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Sick and pregnant: Rescued canines shine spotlight on fight to end dog meat trade in Indonesia

Sick and pregnant: Rescued canines shine spotlight on fight to end dog meat trade in Indonesia

One of the 53 dogs rescued on Nov 24, 2021 from a truck bound for a slaughterhouse in Sukoharjo, Indonesia. (Photo courtesy of Humane Society International)

BOGOR, Indonesia: In between roaming about a dog shelter - her new home since she was rescued from a truck bound for a slaughterhouse - Sasha occasionally checked out her newborn puppies sleeping soundly in a pet bed. 

Lying on a white and turquoise blanket, the five puppies were only a few weeks old, still unable to open their eyes, let alone walk. 

Upon waking up, the puppies squeaked and crawled in search of their mother. Sasha dutifully tended to them.

The mongrel, estimated to be just over one year old, appeared to be relishing her new role as a mother, a life which would have been impossible without the help of the police and animal rights activists.

Just after midnight on Nov 24, Sasha and 53 other dogs were rescued from a truck heading to a makeshift slaughterhouse in Sukoharjo regency in Indonesia’s Central Java province.

“The dogs were incredibly emaciated. Many of them had wounds from where they had been caught and mishandled. They were severely dehydrated and … incredibly traumatised psychologically from the ordeal,” Lola Webber of non-for-profit group Humane Society International (HSI) told CNA.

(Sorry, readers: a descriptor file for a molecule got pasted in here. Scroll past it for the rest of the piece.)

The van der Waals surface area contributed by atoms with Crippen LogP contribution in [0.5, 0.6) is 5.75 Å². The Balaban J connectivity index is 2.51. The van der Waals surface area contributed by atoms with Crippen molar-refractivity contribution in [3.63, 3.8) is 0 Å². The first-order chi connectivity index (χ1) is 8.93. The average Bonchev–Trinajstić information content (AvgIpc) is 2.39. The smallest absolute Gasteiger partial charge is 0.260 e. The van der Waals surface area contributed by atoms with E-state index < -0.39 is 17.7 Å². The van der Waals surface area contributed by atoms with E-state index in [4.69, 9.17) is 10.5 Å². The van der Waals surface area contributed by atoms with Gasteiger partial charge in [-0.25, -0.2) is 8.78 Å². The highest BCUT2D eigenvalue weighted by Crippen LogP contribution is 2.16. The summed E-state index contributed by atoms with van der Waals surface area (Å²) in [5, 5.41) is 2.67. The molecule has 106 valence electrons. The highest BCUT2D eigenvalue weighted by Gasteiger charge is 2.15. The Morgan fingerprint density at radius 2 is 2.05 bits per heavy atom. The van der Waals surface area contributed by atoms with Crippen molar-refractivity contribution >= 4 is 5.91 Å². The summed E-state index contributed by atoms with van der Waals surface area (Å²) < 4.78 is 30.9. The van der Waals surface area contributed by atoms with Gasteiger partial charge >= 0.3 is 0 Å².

Webber, who was there in Sukoharjo to assist authorities in caring for the confiscated canines, said the dogs had their legs and mouth tied while their bodies were wrapped in hessian sacks.

“I’ve been rescuing dogs from the dog meat trade for nearly 15 years, but it was still incredibly shocking to see them,” the campaign director continued, estimating that the dogs must have spent around 10 hours from West Java, where they were captured, to Sukoharjo. 

“It was so hot and humid in that truck. I don’t know how the dogs survived (the journey).”

Sasha gave birth to five puppies at a shelter after she was rescued from a dog meat trafficker. (Photo: CNA/Nivell Rayda)
A truck carrying 53 dogs bound to be slaughtered was intercepted by authorities on Nov 24, 2021 in Sukoharjo, Indonesia. (Photo courtesy of Humane Society International)

One female dog was already dead when authorities raided the truck.

“You’d wonder when was the last time these dogs had eaten. I’ve never seen dogs so emaciated. Honestly, I can’t believe that she was the only one (that died) because the condition on that truck was so horrific,” she said.